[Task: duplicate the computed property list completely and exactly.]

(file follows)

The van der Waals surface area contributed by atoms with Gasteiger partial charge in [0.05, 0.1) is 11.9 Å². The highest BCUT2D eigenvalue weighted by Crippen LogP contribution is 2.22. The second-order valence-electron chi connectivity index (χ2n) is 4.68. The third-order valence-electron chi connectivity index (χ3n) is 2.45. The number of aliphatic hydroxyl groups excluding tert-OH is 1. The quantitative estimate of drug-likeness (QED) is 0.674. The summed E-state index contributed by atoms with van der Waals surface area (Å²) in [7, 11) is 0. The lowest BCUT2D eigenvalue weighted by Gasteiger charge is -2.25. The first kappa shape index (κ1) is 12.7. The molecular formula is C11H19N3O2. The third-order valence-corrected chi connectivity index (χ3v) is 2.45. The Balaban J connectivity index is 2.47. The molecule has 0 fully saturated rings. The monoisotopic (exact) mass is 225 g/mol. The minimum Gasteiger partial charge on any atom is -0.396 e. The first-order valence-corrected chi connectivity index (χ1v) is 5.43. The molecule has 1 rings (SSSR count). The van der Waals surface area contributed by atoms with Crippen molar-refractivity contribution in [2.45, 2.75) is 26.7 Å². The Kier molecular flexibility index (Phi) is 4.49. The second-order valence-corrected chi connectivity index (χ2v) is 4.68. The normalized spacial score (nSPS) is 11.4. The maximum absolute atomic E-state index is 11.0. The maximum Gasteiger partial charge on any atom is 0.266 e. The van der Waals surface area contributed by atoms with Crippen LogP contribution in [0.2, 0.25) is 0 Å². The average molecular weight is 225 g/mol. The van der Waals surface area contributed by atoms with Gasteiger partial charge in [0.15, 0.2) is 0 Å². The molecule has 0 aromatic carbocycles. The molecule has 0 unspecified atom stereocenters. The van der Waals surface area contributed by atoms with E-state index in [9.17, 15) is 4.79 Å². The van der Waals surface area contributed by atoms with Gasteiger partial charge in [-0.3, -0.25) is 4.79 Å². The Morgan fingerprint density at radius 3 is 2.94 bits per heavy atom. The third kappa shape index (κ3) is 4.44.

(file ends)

The van der Waals surface area contributed by atoms with Gasteiger partial charge in [0.05, 0.1) is 11.9 Å². The highest BCUT2D eigenvalue weighted by Crippen LogP contribution is 2.22. The second-order valence-electron chi connectivity index (χ2n) is 4.68. The third-order valence-electron chi connectivity index (χ3n) is 2.45. The number of aliphatic hydroxyl groups excluding tert-OH is 1. The quantitative estimate of drug-likeness (QED) is 0.674. The summed E-state index contributed by atoms with van der Waals surface area (Å²) in [7, 11) is 0. The lowest BCUT2D eigenvalue weighted by Gasteiger charge is -2.25. The first kappa shape index (κ1) is 12.7. The molecular formula is C11H19N3O2. The third-order valence-corrected chi connectivity index (χ3v) is 2.45. The Balaban J connectivity index is 2.47. The molecule has 0 fully saturated rings. The monoisotopic (exact) mass is 225 g/mol. The minimum Gasteiger partial charge on any atom is -0.396 e. The first-order valence-corrected chi connectivity index (χ1v) is 5.43. The molecule has 1 rings (SSSR count). The van der Waals surface area contributed by atoms with Crippen molar-refractivity contribution in [2.45, 2.75) is 26.7 Å². The Kier molecular flexibility index (Phi) is 4.49. The second-order valence-corrected chi connectivity index (χ2v) is 4.68. The normalized spacial score (nSPS) is 11.4. The maximum absolute atomic E-state index is 11.0. The maximum Gasteiger partial charge on any atom is 0.266 e. The van der Waals surface area contributed by atoms with Crippen LogP contribution in [0.2, 0.25) is 0 Å². The average molecular weight is 225 g/mol. The van der Waals surface area contributed by atoms with Gasteiger partial charge in [0.15, 0.2) is 0 Å². The molecule has 0 aromatic carbocycles. The molecule has 0 unspecified atom stereocenters. The van der Waals surface area contributed by atoms with E-state index in [9.17, 15) is 4.79 Å². The van der Waals surface area contributed by atoms with Gasteiger partial charge in [-0.3, -0.25) is 4.79 Å². The Morgan fingerprint density at radius 3 is 2.94 bits per heavy atom. The third kappa shape index (κ3) is 4.44.